In a letter dated May 1, 2014, the Region IV Regional Administrator (RA) denied the first appeal for PWs 827, 3979, 4163, and 5004 because he determined that the facilities were located within a flowage easement boundary.  The RA interpreted the flowage easements to make the United States immune from liability.  The RA noted that “[t]he easement agreement’s terms reflect the U.S. government’s intent that the risk of damage to the facilities in the high risk flood area would be borne by the owner rather than by the U.S. taxpayer.”  The RA also stated that immunity from liability does not legally prohibit FEMA from providing grant assistance, but FEMA has decided as a matter of policy to preclude PA funding in such circumstances.

Second Appeal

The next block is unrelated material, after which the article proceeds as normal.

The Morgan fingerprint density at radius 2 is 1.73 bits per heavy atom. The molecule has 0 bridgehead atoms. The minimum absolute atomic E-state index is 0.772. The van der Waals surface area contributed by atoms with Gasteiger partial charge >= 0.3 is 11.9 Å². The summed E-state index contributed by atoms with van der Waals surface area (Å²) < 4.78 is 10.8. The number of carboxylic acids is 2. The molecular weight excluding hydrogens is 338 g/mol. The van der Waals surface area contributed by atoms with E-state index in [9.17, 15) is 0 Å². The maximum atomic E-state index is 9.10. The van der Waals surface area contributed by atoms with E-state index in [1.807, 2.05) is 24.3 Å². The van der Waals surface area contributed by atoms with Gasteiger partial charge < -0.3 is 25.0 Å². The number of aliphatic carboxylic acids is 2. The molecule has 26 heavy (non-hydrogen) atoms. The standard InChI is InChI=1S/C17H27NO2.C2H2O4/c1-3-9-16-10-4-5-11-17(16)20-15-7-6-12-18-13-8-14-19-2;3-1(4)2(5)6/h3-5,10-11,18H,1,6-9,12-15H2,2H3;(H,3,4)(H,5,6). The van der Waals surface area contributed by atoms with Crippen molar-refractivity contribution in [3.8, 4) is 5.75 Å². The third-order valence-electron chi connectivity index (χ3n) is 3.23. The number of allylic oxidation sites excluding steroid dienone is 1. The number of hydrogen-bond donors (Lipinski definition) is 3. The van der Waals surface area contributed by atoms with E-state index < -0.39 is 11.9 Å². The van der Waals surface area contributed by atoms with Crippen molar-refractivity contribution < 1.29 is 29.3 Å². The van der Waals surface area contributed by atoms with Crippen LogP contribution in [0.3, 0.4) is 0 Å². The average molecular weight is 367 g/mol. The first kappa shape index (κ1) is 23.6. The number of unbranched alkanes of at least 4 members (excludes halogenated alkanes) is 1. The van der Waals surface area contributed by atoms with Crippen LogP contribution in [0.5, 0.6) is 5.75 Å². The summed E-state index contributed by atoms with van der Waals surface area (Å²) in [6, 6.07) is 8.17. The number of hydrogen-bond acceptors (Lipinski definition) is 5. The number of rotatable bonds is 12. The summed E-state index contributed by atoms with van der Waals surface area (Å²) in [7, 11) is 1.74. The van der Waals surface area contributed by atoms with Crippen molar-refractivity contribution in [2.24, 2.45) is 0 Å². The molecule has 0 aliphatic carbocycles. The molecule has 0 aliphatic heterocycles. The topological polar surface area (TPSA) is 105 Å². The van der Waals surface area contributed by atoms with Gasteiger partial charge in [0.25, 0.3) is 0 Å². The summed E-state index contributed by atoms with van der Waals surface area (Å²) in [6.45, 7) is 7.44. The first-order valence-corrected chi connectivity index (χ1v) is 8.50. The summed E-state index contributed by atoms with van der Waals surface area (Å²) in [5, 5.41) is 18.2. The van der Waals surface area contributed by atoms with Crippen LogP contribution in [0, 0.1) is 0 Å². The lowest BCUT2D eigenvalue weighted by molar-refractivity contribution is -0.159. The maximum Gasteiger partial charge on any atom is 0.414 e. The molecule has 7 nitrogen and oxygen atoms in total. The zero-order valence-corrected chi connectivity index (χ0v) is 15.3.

In its second appeal dated June 30, 2014, the Applicant requests $393,033.32 for work to restore and repair its facilities to pre-disaster condition.  The Applicant asserts that the determination that disaster relief funds are not available for the PWs is incorrect because the flowage easement agreements do not hold the USACE or the U.S. government harmless for all flooding.  The Applicant asserts that the “hold harmless” provisions only apply when the USACE takes deliberate action to flood the tracts at issue, not when natural flooding occurs.  The Applicant also asserts that FEMA’s policy of denying claims based on an USACE flowage easement or lease is directly contrary to the Stafford Act.  The Applicant cites Stafford Act § 406(a)(1)(A) that states FEMA is authorized to make contributions to a state or local government for the repair, restoration, reconstruction, or replacement of a public facility damaged or destroyed by a major disaster, and that by the Stafford Act’s express terms, funding is available for damage from any flood, regardless of cause.[1]  Therefore, the Applicant argues the right to flood an area, or any liability resulting from such flooding, has nothing to do with eligibility for funding under the Stafford Act.